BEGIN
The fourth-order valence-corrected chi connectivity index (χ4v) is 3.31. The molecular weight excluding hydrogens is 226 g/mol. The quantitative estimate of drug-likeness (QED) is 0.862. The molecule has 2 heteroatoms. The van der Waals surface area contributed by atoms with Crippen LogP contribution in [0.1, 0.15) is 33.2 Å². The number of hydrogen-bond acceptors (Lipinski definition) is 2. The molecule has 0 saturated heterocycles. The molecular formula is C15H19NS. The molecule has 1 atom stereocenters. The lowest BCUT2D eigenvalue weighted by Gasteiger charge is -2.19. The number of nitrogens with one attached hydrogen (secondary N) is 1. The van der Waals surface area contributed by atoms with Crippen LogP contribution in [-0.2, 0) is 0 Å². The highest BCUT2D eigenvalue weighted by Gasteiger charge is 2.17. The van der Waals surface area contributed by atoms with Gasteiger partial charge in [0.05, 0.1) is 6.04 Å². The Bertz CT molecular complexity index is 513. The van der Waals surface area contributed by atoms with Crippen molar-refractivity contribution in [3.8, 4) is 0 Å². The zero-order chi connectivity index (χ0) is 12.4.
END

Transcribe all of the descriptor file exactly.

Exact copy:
The fourth-order valence-corrected chi connectivity index (χ4v) is 3.31. The molecular weight excluding hydrogens is 226 g/mol. The quantitative estimate of drug-likeness (QED) is 0.862. The molecule has 2 heteroatoms. The van der Waals surface area contributed by atoms with Crippen LogP contribution in [0.1, 0.15) is 33.2 Å². The number of hydrogen-bond acceptors (Lipinski definition) is 2. The molecule has 0 saturated heterocycles. The molecular formula is C15H19NS. The molecule has 1 atom stereocenters. The lowest BCUT2D eigenvalue weighted by Gasteiger charge is -2.19. The number of nitrogens with one attached hydrogen (secondary N) is 1. The van der Waals surface area contributed by atoms with Crippen LogP contribution in [-0.2, 0) is 0 Å². The highest BCUT2D eigenvalue weighted by Gasteiger charge is 2.17. The van der Waals surface area contributed by atoms with Gasteiger partial charge in [0.05, 0.1) is 6.04 Å². The Bertz CT molecular complexity index is 513. The van der Waals surface area contributed by atoms with Crippen molar-refractivity contribution in [3.8, 4) is 0 Å². The zero-order chi connectivity index (χ0) is 12.4.